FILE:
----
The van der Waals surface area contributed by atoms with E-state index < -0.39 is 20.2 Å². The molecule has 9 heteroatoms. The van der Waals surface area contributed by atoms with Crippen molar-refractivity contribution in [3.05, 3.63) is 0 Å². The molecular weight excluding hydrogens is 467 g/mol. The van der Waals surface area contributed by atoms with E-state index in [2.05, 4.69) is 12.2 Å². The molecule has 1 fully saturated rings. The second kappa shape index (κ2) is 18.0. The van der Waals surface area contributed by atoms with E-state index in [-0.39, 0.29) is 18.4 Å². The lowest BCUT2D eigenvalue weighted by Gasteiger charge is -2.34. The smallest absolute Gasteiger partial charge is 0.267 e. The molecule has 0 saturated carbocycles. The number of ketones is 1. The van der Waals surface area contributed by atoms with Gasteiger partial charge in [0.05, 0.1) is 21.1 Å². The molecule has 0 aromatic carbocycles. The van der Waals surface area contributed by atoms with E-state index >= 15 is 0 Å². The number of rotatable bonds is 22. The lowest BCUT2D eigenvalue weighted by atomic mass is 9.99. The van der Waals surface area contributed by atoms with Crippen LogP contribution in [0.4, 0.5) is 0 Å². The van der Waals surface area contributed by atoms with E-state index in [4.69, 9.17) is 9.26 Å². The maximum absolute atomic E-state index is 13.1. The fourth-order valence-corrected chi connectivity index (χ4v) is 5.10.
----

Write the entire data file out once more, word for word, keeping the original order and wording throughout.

The van der Waals surface area contributed by atoms with E-state index < -0.39 is 20.2 Å². The molecule has 9 heteroatoms. The van der Waals surface area contributed by atoms with Crippen molar-refractivity contribution in [3.05, 3.63) is 0 Å². The molecular weight excluding hydrogens is 467 g/mol. The van der Waals surface area contributed by atoms with E-state index in [2.05, 4.69) is 12.2 Å². The molecule has 1 fully saturated rings. The second kappa shape index (κ2) is 18.0. The van der Waals surface area contributed by atoms with E-state index in [-0.39, 0.29) is 18.4 Å². The lowest BCUT2D eigenvalue weighted by Gasteiger charge is -2.34. The smallest absolute Gasteiger partial charge is 0.267 e. The molecule has 0 saturated carbocycles. The number of ketones is 1. The van der Waals surface area contributed by atoms with Gasteiger partial charge in [0.05, 0.1) is 21.1 Å². The molecule has 0 aromatic carbocycles. The van der Waals surface area contributed by atoms with E-state index >= 15 is 0 Å². The number of rotatable bonds is 22. The lowest BCUT2D eigenvalue weighted by atomic mass is 9.99. The van der Waals surface area contributed by atoms with Crippen LogP contribution in [0.4, 0.5) is 0 Å². The van der Waals surface area contributed by atoms with E-state index in [4.69, 9.17) is 9.26 Å². The maximum absolute atomic E-state index is 13.1. The fourth-order valence-corrected chi connectivity index (χ4v) is 5.10.